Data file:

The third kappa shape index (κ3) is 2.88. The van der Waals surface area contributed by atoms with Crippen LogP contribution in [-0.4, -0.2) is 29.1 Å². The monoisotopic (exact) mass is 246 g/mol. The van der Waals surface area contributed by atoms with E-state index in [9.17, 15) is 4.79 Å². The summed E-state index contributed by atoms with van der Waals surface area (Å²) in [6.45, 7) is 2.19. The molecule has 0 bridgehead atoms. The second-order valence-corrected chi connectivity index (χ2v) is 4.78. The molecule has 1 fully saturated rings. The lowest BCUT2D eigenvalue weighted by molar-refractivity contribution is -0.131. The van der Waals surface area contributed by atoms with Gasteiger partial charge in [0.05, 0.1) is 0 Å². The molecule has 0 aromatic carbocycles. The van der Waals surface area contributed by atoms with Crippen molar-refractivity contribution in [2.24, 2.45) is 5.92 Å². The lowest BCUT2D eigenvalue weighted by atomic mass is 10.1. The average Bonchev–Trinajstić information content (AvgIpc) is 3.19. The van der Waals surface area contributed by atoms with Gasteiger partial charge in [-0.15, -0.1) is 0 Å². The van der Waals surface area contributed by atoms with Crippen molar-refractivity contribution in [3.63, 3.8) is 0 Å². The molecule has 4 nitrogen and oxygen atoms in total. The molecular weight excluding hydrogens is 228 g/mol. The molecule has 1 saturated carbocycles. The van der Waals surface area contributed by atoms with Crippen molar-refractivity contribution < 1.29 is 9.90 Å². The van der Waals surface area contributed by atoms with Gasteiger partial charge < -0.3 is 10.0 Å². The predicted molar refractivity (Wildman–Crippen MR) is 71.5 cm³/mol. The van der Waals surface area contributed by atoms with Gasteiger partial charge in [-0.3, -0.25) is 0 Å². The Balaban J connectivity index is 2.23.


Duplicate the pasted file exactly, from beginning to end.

The third kappa shape index (κ3) is 2.88. The van der Waals surface area contributed by atoms with Crippen LogP contribution in [-0.4, -0.2) is 29.1 Å². The monoisotopic (exact) mass is 246 g/mol. The van der Waals surface area contributed by atoms with E-state index in [9.17, 15) is 4.79 Å². The summed E-state index contributed by atoms with van der Waals surface area (Å²) in [6.45, 7) is 2.19. The molecule has 0 bridgehead atoms. The second-order valence-corrected chi connectivity index (χ2v) is 4.78. The molecule has 1 fully saturated rings. The lowest BCUT2D eigenvalue weighted by molar-refractivity contribution is -0.131. The van der Waals surface area contributed by atoms with Gasteiger partial charge in [0.05, 0.1) is 0 Å². The molecule has 0 aromatic carbocycles. The van der Waals surface area contributed by atoms with Crippen molar-refractivity contribution in [2.24, 2.45) is 5.92 Å². The lowest BCUT2D eigenvalue weighted by atomic mass is 10.1. The average Bonchev–Trinajstić information content (AvgIpc) is 3.19. The van der Waals surface area contributed by atoms with Gasteiger partial charge in [-0.15, -0.1) is 0 Å². The van der Waals surface area contributed by atoms with Crippen molar-refractivity contribution in [3.63, 3.8) is 0 Å². The molecule has 4 nitrogen and oxygen atoms in total. The molecular weight excluding hydrogens is 228 g/mol. The molecule has 1 saturated carbocycles. The van der Waals surface area contributed by atoms with Crippen molar-refractivity contribution < 1.29 is 9.90 Å². The van der Waals surface area contributed by atoms with Gasteiger partial charge < -0.3 is 10.0 Å². The predicted molar refractivity (Wildman–Crippen MR) is 71.5 cm³/mol. The van der Waals surface area contributed by atoms with Gasteiger partial charge in [-0.3, -0.25) is 0 Å². The Balaban J connectivity index is 2.23.